Director – Glenn R. Miller, Screenplay – Scotty Mullen, Producer – David Michael Latt, Photography – Bryan Koss, Music – Christopher Cano, Visual Effects Supervisor – Emile Edwin Smith, Production Design – Allison Schenker. Production Company – The Asylum
Kim Nielsen (Dr Ellen Rogers), Andrew Asper (Gage), Ione Butler (Leslie ‘Lizzie’ Hogan), Lala Nestor (Thea), Marcus Anderson (Rex), Brianna Chomer (Amber), Aaron Groben (AJ), Isaac Anderson (Ricky), Tammy Klein (Chelsea), Kaiwi Lyman-Mersereau (Daxton), Will McMichael (Boris), Reuben Uy (TY), Ivan Djurovic (Kifo), Cedric Jonathan (Johnny), Joe Conti (Monte), Noa Pharaoh (Dr Gordon), Jennifer Titus (Robin), Michael Delgado (Gus)
Ellen Rogers manages the Eden Wildlife Zoo that has been owned by several generations of her family. She is preparing a new bunch of interns for the reopening. However, something is turning the animals into zombies. First the monkeys turn on and attack the staff. The infection spreads to other animals and soon all of the staff in the park are at siege from zombie animals.
The Asylum is a company specialising in low-budget films that come out mimicking the titles of big-budget, high-profile releases in the hopes that punters won’t look too closely or notice the difference. It is a strategy they call ‘mockbusters’ and has produced titles such as Snakes on a Train (2006), Transmorphers (2007), Allan Quatermain and the Temple of Skulls (2008), The Day the Earth Stopped (2008), The 18 Year Old Virgin (2009), Paranormal Entity (2009), Battle of Los Angeles (2011), Age of the Hobbits (2012) and others.
Outside of their mockbusters, The Asylum are mostly known for their gonzo shark films – Mega Shark vs Giant Octopus (2009), 2-Headed Shark Attack (2012), Sharknado (2013) and various sequels to these. The gonzo zombie film has been legion throughout the latter half of the 00s and into the 2010s, ranging from Zombie Strippers! (2008) through Pride and Prejudice and Zombies (2016) and countless others. Perhaps figuring the zombie film is an overworked vein, The Asylum have ventured into it only occasionally with efforts such as Night of the Dead “Leben Tod” (2006), Abraham Lincoln vs Zombies (2012), Rise of the Zombies (2012), Zombie Apocalypse (2012) and the tv series Z Nation (2014– ), all of which were played seriously.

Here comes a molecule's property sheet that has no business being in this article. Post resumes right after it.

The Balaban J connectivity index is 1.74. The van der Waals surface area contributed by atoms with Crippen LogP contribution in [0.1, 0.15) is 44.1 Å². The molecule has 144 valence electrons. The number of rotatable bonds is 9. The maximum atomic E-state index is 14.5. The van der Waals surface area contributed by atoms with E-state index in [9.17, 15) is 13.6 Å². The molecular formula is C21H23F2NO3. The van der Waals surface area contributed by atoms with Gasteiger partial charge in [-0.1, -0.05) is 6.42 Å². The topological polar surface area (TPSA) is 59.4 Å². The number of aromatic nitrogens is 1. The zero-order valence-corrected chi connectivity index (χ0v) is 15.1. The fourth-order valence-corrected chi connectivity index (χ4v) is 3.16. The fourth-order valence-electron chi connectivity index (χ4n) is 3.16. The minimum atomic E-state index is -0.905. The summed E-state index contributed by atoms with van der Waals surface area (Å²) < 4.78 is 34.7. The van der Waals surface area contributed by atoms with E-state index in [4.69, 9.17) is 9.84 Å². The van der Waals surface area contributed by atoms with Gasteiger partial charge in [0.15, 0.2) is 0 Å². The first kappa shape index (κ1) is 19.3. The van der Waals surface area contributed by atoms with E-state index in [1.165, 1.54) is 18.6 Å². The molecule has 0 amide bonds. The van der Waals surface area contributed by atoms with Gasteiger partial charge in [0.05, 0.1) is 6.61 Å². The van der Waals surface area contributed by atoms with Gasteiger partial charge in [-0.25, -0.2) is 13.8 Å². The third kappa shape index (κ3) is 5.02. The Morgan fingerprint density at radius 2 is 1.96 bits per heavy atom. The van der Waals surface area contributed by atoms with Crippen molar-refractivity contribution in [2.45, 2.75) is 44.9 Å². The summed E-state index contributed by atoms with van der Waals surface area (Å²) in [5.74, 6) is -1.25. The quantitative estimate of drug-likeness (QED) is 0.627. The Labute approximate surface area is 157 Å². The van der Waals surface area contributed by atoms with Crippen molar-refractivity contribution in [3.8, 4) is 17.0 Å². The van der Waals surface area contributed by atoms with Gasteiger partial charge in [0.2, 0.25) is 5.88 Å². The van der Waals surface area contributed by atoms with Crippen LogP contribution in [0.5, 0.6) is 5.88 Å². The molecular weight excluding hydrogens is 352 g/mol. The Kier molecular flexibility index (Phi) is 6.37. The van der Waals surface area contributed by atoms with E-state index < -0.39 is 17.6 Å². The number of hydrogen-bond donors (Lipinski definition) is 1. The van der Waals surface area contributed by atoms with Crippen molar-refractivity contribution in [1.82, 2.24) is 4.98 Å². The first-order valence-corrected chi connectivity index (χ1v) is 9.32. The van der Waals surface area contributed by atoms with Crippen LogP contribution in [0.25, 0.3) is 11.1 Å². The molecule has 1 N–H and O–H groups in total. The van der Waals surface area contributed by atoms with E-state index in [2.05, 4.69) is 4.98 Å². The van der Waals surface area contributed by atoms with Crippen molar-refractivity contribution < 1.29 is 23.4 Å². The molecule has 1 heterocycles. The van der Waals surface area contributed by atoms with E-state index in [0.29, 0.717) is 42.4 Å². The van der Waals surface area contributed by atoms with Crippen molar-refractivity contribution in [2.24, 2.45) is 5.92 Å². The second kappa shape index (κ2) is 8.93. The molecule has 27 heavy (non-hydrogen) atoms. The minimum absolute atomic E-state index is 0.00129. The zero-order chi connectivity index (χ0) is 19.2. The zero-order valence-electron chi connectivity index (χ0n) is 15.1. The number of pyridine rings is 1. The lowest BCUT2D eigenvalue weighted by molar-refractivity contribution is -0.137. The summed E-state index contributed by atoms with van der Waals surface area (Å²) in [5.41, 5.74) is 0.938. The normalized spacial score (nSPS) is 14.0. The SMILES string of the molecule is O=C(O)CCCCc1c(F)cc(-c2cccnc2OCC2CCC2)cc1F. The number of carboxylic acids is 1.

Previously, The Asylum had reasonable success with Zombeavers (2014), which combined the idea of zombies and mutant beavers. The same kind of thinking extends here where The Asylum has clearly obtained the use of a zoo and then conceived a film based around it. No explanation is ever offered for what is causing the animals to become zombies. Essentially, what we have is a variant on Jurassic Park (1993) with the staff of the facility (no guests by the look of it) running around trying to avoid being attacked by optically-inserted animals.
The film works with variable effect. The opening scenes with the zombie monkeys have a ferocity that is undeniably effective. And once he gets the animals on the attack, director Glenn R. Miller does so with bloody enthusiasm. There are some good scenes where lions and elephants have been digitally inserted up against the actors. On the other hand, there are undeniable corners cut. Some of the attacks only consist of a camera eye point-of-view rushing at the actors accompanied by a screeching on the soundtrack. The big climactic explosion contains some incredibly shoddy opticals. And the film’s credibility starts to sink from about the point we get the cast facing off against zombie giraffes and parrots where you cannot help but think the tongue-in-cheek approach of The Asylum’s gonzo shark films would have worked far better than the serious-mindedness with which everyone here plays it.
One must also commend Kim Nielsen who plays the lead role. She plays strong, in charge and intelligent – someone I’d be interested to see what else she does. Although, while she is clearly the central character, for reasons unknown she is fourth-billed in the cast, while the lead given to the far more anonymous performance given by Ione Butler who is definitely in the supporting category.
Glenn R. Miller was a former assistant director on numerous films for The Asylum and other companies. He made his directorial debut with the Found Footage horror The Bell Witch Haunting (2013), followed by The Co-Ed and the Zombie Stoner (2014) and Santa Claws (2014), all for The Asylum. He has also developed the premise of Zoombies out as the videogame Escape from the Zoombies (2016).